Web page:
The Obama administration’s decision to relinquish oversight over the group that manages the Internet’s architecture has raised an early red flag with Republicans, who blast the move as a threat to free speech.
The Internet Corporation for Assigned Names and Numbers has managed the Web’s domain-name system under contract with the U.S. government for more than a decade — but the Los Angeles-based nonprofit has worked to transform itself into a global organization free of U.S. ties. European Union officials backed the globalization effort, which intensified with Edward Snowden’s leaks about the NSA’s sprawling surveillance programs.
“This is red meat for the base,” said former Rep. Mary Bono (R-Calif.), who sponsored a resolution in 2012 aimed at keeping the Internet free of governmental control. “We’re at a critical time where [Russian President Vladimir] Putin is proving he is capable of outmaneuvering the administration. … As they digest it, I think people are going to be very upset.”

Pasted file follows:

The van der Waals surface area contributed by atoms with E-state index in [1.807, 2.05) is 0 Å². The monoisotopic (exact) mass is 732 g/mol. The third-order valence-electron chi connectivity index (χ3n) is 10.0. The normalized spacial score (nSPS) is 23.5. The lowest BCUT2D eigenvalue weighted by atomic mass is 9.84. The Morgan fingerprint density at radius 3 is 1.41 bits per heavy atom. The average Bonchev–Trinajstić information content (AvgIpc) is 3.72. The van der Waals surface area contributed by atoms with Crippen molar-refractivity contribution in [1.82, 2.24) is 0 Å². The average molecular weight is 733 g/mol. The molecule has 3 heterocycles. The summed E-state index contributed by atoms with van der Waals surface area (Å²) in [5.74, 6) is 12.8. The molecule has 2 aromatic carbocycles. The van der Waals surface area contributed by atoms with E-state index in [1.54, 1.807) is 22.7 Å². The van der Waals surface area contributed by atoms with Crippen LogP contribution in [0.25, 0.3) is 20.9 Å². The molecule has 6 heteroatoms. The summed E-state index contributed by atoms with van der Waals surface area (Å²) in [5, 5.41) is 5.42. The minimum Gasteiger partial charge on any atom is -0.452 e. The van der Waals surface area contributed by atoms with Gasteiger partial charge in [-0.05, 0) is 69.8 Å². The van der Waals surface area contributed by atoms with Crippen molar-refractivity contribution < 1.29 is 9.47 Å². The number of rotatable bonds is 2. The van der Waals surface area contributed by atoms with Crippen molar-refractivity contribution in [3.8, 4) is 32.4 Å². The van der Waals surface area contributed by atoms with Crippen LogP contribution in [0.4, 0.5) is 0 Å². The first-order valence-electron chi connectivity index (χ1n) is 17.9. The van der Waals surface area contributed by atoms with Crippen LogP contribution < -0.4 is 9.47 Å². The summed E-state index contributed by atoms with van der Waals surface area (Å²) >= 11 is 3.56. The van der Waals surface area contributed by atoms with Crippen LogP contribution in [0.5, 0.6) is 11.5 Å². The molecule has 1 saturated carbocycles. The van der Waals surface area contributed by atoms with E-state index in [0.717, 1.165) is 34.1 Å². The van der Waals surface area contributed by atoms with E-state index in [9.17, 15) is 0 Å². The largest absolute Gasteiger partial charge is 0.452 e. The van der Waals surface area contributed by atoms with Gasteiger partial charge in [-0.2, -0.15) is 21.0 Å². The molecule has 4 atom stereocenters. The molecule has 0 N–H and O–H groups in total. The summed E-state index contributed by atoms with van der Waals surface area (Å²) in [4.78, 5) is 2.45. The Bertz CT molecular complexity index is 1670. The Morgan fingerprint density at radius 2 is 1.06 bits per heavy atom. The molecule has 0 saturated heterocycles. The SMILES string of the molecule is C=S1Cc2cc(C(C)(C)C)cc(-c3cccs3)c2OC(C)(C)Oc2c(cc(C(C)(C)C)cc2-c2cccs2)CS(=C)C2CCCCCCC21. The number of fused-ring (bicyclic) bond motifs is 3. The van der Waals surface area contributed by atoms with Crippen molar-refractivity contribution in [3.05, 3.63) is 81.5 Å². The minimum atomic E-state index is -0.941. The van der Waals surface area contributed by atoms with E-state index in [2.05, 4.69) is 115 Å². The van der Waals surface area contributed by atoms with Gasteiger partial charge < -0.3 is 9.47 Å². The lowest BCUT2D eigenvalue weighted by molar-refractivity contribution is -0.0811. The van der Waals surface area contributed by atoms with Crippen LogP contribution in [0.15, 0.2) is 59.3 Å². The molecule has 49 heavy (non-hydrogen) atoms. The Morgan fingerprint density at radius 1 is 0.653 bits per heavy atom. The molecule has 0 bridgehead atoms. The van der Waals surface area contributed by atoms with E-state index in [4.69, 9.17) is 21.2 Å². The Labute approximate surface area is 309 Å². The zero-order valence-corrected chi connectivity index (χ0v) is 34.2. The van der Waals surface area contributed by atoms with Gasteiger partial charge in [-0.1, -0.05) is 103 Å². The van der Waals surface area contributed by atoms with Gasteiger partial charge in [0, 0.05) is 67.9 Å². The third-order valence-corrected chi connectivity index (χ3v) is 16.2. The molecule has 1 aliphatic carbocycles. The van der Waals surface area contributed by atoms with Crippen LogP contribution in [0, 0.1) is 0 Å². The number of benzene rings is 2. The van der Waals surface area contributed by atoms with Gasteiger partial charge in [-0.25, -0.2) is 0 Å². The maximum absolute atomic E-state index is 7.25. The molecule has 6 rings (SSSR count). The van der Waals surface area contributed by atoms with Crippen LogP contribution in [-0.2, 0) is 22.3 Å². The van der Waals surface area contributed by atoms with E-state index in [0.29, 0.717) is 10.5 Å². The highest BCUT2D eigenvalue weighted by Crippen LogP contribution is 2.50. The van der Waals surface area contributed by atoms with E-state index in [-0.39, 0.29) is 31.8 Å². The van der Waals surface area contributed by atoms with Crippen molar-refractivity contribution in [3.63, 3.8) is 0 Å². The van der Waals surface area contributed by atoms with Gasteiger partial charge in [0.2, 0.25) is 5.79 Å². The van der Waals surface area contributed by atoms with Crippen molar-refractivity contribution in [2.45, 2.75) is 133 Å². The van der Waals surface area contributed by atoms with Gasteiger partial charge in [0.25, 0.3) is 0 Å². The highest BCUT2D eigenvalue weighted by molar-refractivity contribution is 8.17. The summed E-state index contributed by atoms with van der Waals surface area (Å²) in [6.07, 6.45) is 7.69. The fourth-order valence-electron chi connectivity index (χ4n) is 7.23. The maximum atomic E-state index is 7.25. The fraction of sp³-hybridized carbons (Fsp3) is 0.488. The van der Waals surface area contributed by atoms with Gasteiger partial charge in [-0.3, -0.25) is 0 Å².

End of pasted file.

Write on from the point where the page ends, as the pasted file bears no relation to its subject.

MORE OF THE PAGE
U.S. lawmakers have long warned about the dangers of ceding ICANN’s authority to the International Telecommunication Union, a United Nations agency. They see the U.N. as a vehicle for countries with tight constraints to allow even greater online censorship. Congress unanimously passed Bono’s resolution ahead of a 2012 ITU meeting to reinforce America’s commitment to an open Internet. …
“Congress needs to prevent the Obama administration from giving away U.S. control over the Internet to any international body,” Americans for Limited Government said in a statement. “Perhaps this latest egregious action by the Obama administration in their quest to deconstruct the United States will finally wake Congress up to their power of the purse responsibility as a co-equal partner in government.”
And GOP FCC Commissioner Michael O’Rielly shared concern “that NTIA’s announcement could set the stage for foreign governments and quasi-governmental entities to try to gain control of the Internet.”